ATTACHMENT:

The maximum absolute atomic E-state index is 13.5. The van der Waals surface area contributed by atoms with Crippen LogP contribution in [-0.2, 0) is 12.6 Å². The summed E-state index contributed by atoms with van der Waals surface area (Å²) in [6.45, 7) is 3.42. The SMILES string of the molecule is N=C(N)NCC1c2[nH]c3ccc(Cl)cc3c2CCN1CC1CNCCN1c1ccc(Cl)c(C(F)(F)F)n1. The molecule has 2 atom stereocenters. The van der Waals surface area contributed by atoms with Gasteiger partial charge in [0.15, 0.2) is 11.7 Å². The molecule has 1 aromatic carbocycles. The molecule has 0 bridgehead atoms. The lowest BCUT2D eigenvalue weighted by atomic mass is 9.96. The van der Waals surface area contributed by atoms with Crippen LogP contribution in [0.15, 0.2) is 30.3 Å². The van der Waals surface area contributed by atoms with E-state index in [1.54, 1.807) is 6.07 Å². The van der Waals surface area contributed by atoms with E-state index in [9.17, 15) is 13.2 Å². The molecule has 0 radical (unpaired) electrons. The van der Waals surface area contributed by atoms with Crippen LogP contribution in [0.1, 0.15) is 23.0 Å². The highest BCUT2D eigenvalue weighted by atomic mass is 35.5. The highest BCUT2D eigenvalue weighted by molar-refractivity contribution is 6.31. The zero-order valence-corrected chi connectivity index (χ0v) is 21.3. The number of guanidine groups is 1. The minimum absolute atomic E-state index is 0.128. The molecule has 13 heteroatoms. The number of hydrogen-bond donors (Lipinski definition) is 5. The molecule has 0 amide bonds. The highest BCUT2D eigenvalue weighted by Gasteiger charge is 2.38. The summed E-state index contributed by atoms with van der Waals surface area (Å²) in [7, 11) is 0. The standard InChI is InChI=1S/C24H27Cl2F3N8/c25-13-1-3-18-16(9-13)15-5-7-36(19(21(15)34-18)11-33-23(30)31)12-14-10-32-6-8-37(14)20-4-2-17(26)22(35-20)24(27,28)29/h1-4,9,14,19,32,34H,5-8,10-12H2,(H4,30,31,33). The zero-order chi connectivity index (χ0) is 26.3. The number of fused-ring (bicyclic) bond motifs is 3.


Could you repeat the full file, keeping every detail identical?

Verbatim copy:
The maximum absolute atomic E-state index is 13.5. The van der Waals surface area contributed by atoms with Crippen LogP contribution in [-0.2, 0) is 12.6 Å². The summed E-state index contributed by atoms with van der Waals surface area (Å²) in [6.45, 7) is 3.42. The SMILES string of the molecule is N=C(N)NCC1c2[nH]c3ccc(Cl)cc3c2CCN1CC1CNCCN1c1ccc(Cl)c(C(F)(F)F)n1. The molecule has 2 atom stereocenters. The van der Waals surface area contributed by atoms with Gasteiger partial charge in [0.15, 0.2) is 11.7 Å². The molecule has 1 aromatic carbocycles. The molecule has 0 bridgehead atoms. The lowest BCUT2D eigenvalue weighted by atomic mass is 9.96. The van der Waals surface area contributed by atoms with Crippen LogP contribution in [0.15, 0.2) is 30.3 Å². The van der Waals surface area contributed by atoms with E-state index in [1.54, 1.807) is 6.07 Å². The van der Waals surface area contributed by atoms with E-state index in [9.17, 15) is 13.2 Å². The molecule has 0 radical (unpaired) electrons. The van der Waals surface area contributed by atoms with Crippen LogP contribution in [0.1, 0.15) is 23.0 Å². The highest BCUT2D eigenvalue weighted by atomic mass is 35.5. The highest BCUT2D eigenvalue weighted by molar-refractivity contribution is 6.31. The zero-order valence-corrected chi connectivity index (χ0v) is 21.3. The number of guanidine groups is 1. The minimum absolute atomic E-state index is 0.128. The molecule has 13 heteroatoms. The number of hydrogen-bond donors (Lipinski definition) is 5. The molecule has 0 amide bonds. The highest BCUT2D eigenvalue weighted by Gasteiger charge is 2.38. The summed E-state index contributed by atoms with van der Waals surface area (Å²) in [7, 11) is 0. The standard InChI is InChI=1S/C24H27Cl2F3N8/c25-13-1-3-18-16(9-13)15-5-7-36(19(21(15)34-18)11-33-23(30)31)12-14-10-32-6-8-37(14)20-4-2-17(26)22(35-20)24(27,28)29/h1-4,9,14,19,32,34H,5-8,10-12H2,(H4,30,31,33). The zero-order chi connectivity index (χ0) is 26.3. The number of fused-ring (bicyclic) bond motifs is 3.